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The Week In Clarence Thomas


It’s been quite a week for connoisseurs of Clarence Thomas’s crank concurrences. He started with arguing that New York Times v. Sullivan should be overruled:

On Tuesday, Justice Clarence Thomas made a stunning announcement: The justice wants to overturn perhaps the most important free expression ruling in the Supreme Court’s history, New York Times v. Sullivan. That precedent, against which Thomas casually proclaimed war while voting to deny cert in the defamation case McKee v. Cosby, sharply limits the ability of public figures, including government officials, to sue their critics for libel. It remains the crucial safeguard of America’s free press, a bulwark against defamation suits designed to silence media outlets and chill public debate. If Thomas succeeded in killing off Sullivan, it would be, quite simply, the end of the First Amendment as we know it.

Decided in 1964, Sullivan was a disturbing illustration of how public officials could exploit libel laws to censor their critics. The case involved a full-page advertisement that civil rights advocates ran in the New York Times in 1960 condemning the Montgomery, Alabama Police Department. Titled “Heed Their Rising Voices,” the ad solicited funds to defend Martin Luther King Jr. against an Alabama perjury indictment. In describing state law enforcement’s abusive response to civil rights demonstrations, the ad made several factual errors—claiming, for instance, that King was arrested seven times, instead of four. It was, however, largely factual, and designed to alert readers nationwide of the police misconduct directed toward civil rights demonstrators in the South.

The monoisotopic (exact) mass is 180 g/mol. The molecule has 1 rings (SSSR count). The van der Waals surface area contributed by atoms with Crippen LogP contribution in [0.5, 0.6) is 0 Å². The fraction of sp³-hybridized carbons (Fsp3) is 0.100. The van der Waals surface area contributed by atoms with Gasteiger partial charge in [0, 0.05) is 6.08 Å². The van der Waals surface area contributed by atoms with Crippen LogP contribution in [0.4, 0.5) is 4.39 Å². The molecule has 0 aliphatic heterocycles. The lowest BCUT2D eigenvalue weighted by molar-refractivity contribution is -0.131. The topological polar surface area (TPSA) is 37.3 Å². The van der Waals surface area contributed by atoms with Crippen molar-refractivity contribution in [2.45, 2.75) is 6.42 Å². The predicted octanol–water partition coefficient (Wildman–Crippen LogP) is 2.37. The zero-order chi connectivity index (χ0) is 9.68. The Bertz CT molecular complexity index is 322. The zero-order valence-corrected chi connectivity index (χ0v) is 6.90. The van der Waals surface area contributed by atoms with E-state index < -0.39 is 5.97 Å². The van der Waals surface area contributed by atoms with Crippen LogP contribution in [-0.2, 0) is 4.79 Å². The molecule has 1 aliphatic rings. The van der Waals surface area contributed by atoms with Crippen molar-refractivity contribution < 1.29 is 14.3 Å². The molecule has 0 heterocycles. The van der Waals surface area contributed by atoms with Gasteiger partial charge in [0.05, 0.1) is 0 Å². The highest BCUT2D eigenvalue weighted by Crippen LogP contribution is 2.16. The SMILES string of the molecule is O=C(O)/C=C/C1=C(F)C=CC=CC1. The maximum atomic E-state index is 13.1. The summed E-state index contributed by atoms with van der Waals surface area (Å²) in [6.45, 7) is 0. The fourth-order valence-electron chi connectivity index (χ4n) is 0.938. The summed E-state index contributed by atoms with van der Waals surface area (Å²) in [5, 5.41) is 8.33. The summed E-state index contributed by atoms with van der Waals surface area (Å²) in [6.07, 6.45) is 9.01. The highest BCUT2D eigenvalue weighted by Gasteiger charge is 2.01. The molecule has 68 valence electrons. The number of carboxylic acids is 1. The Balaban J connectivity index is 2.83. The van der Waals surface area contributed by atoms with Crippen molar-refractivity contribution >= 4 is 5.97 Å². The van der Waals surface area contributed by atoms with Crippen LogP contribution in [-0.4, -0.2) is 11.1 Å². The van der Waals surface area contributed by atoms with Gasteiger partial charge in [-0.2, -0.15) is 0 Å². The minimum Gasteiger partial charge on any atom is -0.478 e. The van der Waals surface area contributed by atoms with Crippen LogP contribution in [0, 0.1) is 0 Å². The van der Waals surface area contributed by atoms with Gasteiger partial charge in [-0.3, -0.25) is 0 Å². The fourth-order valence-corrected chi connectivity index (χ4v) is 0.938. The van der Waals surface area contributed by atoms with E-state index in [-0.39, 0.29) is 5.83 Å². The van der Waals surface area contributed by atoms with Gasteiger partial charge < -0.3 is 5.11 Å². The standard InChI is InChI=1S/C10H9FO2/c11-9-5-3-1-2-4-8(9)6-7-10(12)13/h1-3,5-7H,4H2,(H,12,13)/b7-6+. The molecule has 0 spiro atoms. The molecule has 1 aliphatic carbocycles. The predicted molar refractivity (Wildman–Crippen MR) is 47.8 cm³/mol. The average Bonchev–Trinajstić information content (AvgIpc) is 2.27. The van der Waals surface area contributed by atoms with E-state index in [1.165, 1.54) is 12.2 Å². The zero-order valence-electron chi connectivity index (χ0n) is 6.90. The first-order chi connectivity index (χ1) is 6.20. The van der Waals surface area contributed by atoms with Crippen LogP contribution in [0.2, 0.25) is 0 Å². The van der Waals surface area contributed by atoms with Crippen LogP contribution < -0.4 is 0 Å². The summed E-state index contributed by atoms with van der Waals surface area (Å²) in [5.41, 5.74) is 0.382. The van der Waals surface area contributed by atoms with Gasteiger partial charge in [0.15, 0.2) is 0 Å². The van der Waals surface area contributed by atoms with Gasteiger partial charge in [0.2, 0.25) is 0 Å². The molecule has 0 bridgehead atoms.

Overruling Sullivan is a great idea…if you’d like Peter Thiel and those similarly situated to be able to bankrupt any media institution they don’t like.

The thing is that Thomas isn’t wrong per se that Sullivan is inconsistent with the “original understanding” of the First Amendment. The problem is that neither were the Alien and Sedition Acts. The appropriate conclusion here is “orginalism is a bad theory,” not “we’re not allowed to learn anything after 1791.” Alas, I suspect that Gorsuch, Kavanaugh and Alito find Thomas’s ideas here intriguing and would like to subscribe to his newsletter.

I’ll have more about today’s civil forfeiture ruling imminently, but Thomas uses the forum to give us this Borkian classic:

And because the Court’s substantive due process precedents allow the Court to fashion fundamental rights without any textual constraints, it is equally unsurprising that among these precedents are some of the Court’s most notoriously incorrect decisions. E.g., Roe v. Wade, 410 U.S. 113 (1973); Dred Scott v. Sandford, 19 How. 393, 450 (1857).

Notorious, eh? Gee, I wonder if Thomas perjured himself when he asserted at his confirmation hearings to have never considered Roe on the merits in his life.

And leaving aside the obvious, the argument doesn’t even make sense on its own terms; the result in Roe could be reached at least as easily under a privileges and immunities incorporation theory as the substantive due process one. It’s sort of the conservative equivalent to Ginsburg’s uncharacteristically silly argument that opponents of Roe would be checkmated if the decision had rested on equal protection grounds.

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